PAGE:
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Tackle technique and tackle-related injuries in high-level South African Rugby Union under-18 players: real-match video analysis
  1. Nicholas Burger1,
  2. Michael I Lambert1,
  3. Wayne Viljoen1,2,
  4. James C Brown1,
  5. Clint Readhead1,2,
  6. Sharief Hendricks1
  1. 1Division of Exercise Science and Sports Medicine, Department of Human Biology, Faculty of Health Sciences, University of Cape Town, Cape Town, Western Cape, South Africa
  2. 2South African Rugby Union (SARU), SARU House, Cape Town, Western Cape, South Africa
  1. Correspondence to Nicholas Burger, Division of Exercise Science and Sports Medicine, Department of Human Biology, Faculty of Health Sciences, University of Cape Town, Private bag X5, Newlands, Cape Town, Western Cape 7725, South Africa; burgernick{at}vodamail.co.za

Abstract

Background The high injury rate associated with rugby union is primarily due to the tackle, and poor contact technique has been identified as a risk factor for injury. We aimed to determine whether the tackle technique proficiency scores were different in injurious tackles versus tackles that did not result in injury using real-match scenarios in high-level youth rugby union.

Methods Injury surveillance was conducted at the under-18 Craven Week tournaments (2011–2013). Tackle-related injury information was used to identify injury events in the match video footage and non-injury events were identified for the injured player cohort. Injury and non-injury events were scored for technique proficiency and Cohen's effect sizes were calculated and the Student t test (p<0.05) was performed to compare injury versus non-injury scores.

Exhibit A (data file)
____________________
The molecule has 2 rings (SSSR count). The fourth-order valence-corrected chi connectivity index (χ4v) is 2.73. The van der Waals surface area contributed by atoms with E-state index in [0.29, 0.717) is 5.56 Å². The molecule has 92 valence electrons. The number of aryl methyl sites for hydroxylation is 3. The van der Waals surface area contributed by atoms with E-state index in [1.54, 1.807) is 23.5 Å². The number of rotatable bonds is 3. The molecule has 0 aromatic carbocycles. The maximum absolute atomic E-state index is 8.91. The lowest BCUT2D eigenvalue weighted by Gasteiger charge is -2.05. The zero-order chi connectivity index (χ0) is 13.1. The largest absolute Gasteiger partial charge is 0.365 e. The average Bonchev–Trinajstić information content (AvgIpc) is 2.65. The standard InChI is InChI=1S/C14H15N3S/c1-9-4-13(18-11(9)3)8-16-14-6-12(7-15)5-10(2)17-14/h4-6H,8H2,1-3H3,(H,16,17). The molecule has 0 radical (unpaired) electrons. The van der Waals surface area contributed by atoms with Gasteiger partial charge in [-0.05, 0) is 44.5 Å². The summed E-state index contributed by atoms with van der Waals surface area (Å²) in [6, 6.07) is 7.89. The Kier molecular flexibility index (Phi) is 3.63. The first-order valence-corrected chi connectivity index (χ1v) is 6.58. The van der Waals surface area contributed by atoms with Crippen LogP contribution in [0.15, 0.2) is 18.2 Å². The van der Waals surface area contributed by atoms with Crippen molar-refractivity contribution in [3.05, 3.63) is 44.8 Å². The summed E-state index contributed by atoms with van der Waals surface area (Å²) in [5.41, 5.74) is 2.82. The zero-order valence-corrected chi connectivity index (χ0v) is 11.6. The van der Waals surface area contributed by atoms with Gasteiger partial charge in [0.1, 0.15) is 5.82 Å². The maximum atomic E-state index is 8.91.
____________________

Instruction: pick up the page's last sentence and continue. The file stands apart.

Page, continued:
Results The overall mean score for front-on ball-carrier proficiency was 7.17±1.90 and 9.02±2.15 for injury and non-injury tackle events, respectively (effect size=moderate; p<0.05). The overall mean score for side/behind ball-carrier proficiency was 4.09±2.12 and 7.68±1.72 for injury and non-injury tackle events, respectively (effect size=large; p<0.01). The overall mean score for front-on tackler proficiency was 7.00±1.95 and 9.35±2.56 for injury and non-injury tackle events, respectively (effect size=moderate; p<0.05). The overall mean score for side/behind tackler proficiency was 5.47±1.60 and 8.14±1.75 for injury and non-injury tackle events, respectively (effect size=large; p<0.01).

Summary Higher overall mean and criterion-specific tackle-related technique scores were associated with a non-injury outcome. The ability to perform well during tackle events may decrease the risk of injury and may manifest in superior performance.

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